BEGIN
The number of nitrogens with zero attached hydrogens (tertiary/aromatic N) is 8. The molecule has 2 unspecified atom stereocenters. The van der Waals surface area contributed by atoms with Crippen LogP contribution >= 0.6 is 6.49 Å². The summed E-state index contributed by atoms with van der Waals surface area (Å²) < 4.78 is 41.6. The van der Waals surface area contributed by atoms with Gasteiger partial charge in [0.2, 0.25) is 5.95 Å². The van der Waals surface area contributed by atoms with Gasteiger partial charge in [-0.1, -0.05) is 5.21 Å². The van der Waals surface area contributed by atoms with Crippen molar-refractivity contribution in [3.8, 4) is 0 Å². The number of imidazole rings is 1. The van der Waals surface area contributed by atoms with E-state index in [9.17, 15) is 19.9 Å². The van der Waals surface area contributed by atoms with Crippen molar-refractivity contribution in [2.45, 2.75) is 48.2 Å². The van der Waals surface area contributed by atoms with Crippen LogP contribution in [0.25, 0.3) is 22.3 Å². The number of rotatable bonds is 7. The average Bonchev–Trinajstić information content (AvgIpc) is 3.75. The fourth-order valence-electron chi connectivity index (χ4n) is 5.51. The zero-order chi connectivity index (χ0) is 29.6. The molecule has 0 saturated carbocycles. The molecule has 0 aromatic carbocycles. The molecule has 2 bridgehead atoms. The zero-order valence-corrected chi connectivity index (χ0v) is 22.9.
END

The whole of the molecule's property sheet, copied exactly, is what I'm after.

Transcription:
The number of nitrogens with zero attached hydrogens (tertiary/aromatic N) is 8. The molecule has 2 unspecified atom stereocenters. The van der Waals surface area contributed by atoms with Crippen LogP contribution >= 0.6 is 6.49 Å². The summed E-state index contributed by atoms with van der Waals surface area (Å²) < 4.78 is 41.6. The van der Waals surface area contributed by atoms with Gasteiger partial charge in [0.2, 0.25) is 5.95 Å². The van der Waals surface area contributed by atoms with Gasteiger partial charge in [-0.1, -0.05) is 5.21 Å². The van der Waals surface area contributed by atoms with Crippen molar-refractivity contribution in [3.8, 4) is 0 Å². The number of imidazole rings is 1. The van der Waals surface area contributed by atoms with E-state index in [9.17, 15) is 19.9 Å². The van der Waals surface area contributed by atoms with Crippen molar-refractivity contribution in [2.45, 2.75) is 48.2 Å². The van der Waals surface area contributed by atoms with Crippen LogP contribution in [0.25, 0.3) is 22.3 Å². The number of rotatable bonds is 7. The average Bonchev–Trinajstić information content (AvgIpc) is 3.75. The fourth-order valence-electron chi connectivity index (χ4n) is 5.51. The zero-order chi connectivity index (χ0) is 29.6. The molecule has 0 saturated carbocycles. The molecule has 0 aromatic carbocycles. The molecule has 2 bridgehead atoms. The zero-order valence-corrected chi connectivity index (χ0v) is 22.9.